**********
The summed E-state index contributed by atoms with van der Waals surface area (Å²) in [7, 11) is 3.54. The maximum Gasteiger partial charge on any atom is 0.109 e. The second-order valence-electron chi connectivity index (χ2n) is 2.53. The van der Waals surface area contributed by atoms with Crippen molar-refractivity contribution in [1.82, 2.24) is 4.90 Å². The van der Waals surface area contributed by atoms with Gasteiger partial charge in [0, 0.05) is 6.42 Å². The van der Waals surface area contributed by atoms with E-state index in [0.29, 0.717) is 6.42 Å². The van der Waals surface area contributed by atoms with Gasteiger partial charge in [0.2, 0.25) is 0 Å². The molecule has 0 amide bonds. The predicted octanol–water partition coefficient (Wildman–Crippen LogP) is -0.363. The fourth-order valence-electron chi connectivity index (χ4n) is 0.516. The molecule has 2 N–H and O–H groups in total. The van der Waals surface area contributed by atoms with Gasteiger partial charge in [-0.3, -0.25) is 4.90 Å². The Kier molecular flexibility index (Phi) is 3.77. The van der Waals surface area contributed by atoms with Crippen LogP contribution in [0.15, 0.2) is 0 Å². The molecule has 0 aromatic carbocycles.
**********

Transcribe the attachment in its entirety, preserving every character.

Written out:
The summed E-state index contributed by atoms with van der Waals surface area (Å²) in [7, 11) is 3.54. The maximum Gasteiger partial charge on any atom is 0.109 e. The second-order valence-electron chi connectivity index (χ2n) is 2.53. The van der Waals surface area contributed by atoms with Crippen molar-refractivity contribution in [1.82, 2.24) is 4.90 Å². The van der Waals surface area contributed by atoms with Gasteiger partial charge in [0, 0.05) is 6.42 Å². The van der Waals surface area contributed by atoms with E-state index in [0.29, 0.717) is 6.42 Å². The van der Waals surface area contributed by atoms with Gasteiger partial charge in [0.2, 0.25) is 0 Å². The molecule has 0 amide bonds. The predicted octanol–water partition coefficient (Wildman–Crippen LogP) is -0.363. The fourth-order valence-electron chi connectivity index (χ4n) is 0.516. The molecule has 2 N–H and O–H groups in total. The van der Waals surface area contributed by atoms with Gasteiger partial charge in [-0.3, -0.25) is 4.90 Å². The Kier molecular flexibility index (Phi) is 3.77. The van der Waals surface area contributed by atoms with Crippen LogP contribution in [0.15, 0.2) is 0 Å². The molecule has 0 aromatic carbocycles.